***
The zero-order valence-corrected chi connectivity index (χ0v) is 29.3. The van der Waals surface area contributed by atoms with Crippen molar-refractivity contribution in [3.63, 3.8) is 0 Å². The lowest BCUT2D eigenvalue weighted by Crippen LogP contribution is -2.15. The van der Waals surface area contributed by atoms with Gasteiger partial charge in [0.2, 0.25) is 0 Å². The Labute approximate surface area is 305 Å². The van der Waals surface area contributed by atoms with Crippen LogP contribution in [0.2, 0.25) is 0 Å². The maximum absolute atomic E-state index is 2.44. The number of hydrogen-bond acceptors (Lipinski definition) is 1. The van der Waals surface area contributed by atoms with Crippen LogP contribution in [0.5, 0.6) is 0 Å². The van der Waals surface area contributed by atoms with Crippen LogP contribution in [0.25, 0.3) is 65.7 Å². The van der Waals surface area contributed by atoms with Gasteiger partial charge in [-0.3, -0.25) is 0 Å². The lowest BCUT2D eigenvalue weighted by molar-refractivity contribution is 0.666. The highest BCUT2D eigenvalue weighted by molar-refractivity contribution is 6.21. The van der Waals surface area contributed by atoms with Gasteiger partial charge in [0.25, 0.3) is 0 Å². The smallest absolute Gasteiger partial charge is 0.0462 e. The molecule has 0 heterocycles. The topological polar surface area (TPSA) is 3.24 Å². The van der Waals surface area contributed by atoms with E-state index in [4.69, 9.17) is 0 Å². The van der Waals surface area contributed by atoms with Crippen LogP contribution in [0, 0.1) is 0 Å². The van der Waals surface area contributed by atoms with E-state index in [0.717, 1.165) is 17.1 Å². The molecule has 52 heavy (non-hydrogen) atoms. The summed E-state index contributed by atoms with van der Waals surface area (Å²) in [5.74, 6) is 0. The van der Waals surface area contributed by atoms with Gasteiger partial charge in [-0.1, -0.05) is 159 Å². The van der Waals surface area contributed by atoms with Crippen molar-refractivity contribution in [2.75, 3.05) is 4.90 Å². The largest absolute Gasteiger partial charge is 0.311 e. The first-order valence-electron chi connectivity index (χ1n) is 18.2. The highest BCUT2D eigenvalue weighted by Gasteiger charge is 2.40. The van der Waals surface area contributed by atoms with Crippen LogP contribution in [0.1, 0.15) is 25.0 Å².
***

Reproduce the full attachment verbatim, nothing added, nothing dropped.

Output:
The zero-order valence-corrected chi connectivity index (χ0v) is 29.3. The van der Waals surface area contributed by atoms with Crippen molar-refractivity contribution in [3.63, 3.8) is 0 Å². The lowest BCUT2D eigenvalue weighted by Crippen LogP contribution is -2.15. The van der Waals surface area contributed by atoms with Gasteiger partial charge in [0.2, 0.25) is 0 Å². The Labute approximate surface area is 305 Å². The van der Waals surface area contributed by atoms with Crippen LogP contribution in [0.2, 0.25) is 0 Å². The maximum absolute atomic E-state index is 2.44. The number of hydrogen-bond acceptors (Lipinski definition) is 1. The van der Waals surface area contributed by atoms with Crippen LogP contribution in [0.5, 0.6) is 0 Å². The van der Waals surface area contributed by atoms with Crippen LogP contribution in [0.25, 0.3) is 65.7 Å². The van der Waals surface area contributed by atoms with Gasteiger partial charge in [-0.3, -0.25) is 0 Å². The lowest BCUT2D eigenvalue weighted by molar-refractivity contribution is 0.666. The highest BCUT2D eigenvalue weighted by molar-refractivity contribution is 6.21. The van der Waals surface area contributed by atoms with Gasteiger partial charge in [0.25, 0.3) is 0 Å². The smallest absolute Gasteiger partial charge is 0.0462 e. The molecule has 0 heterocycles. The topological polar surface area (TPSA) is 3.24 Å². The van der Waals surface area contributed by atoms with E-state index in [4.69, 9.17) is 0 Å². The van der Waals surface area contributed by atoms with Crippen LogP contribution in [0, 0.1) is 0 Å². The van der Waals surface area contributed by atoms with E-state index in [0.717, 1.165) is 17.1 Å². The molecule has 52 heavy (non-hydrogen) atoms. The summed E-state index contributed by atoms with van der Waals surface area (Å²) in [5.74, 6) is 0. The van der Waals surface area contributed by atoms with Gasteiger partial charge in [-0.1, -0.05) is 159 Å². The van der Waals surface area contributed by atoms with Crippen molar-refractivity contribution in [2.75, 3.05) is 4.90 Å². The largest absolute Gasteiger partial charge is 0.311 e. The first-order valence-electron chi connectivity index (χ1n) is 18.2. The highest BCUT2D eigenvalue weighted by Gasteiger charge is 2.40. The van der Waals surface area contributed by atoms with Crippen LogP contribution in [0.1, 0.15) is 25.0 Å².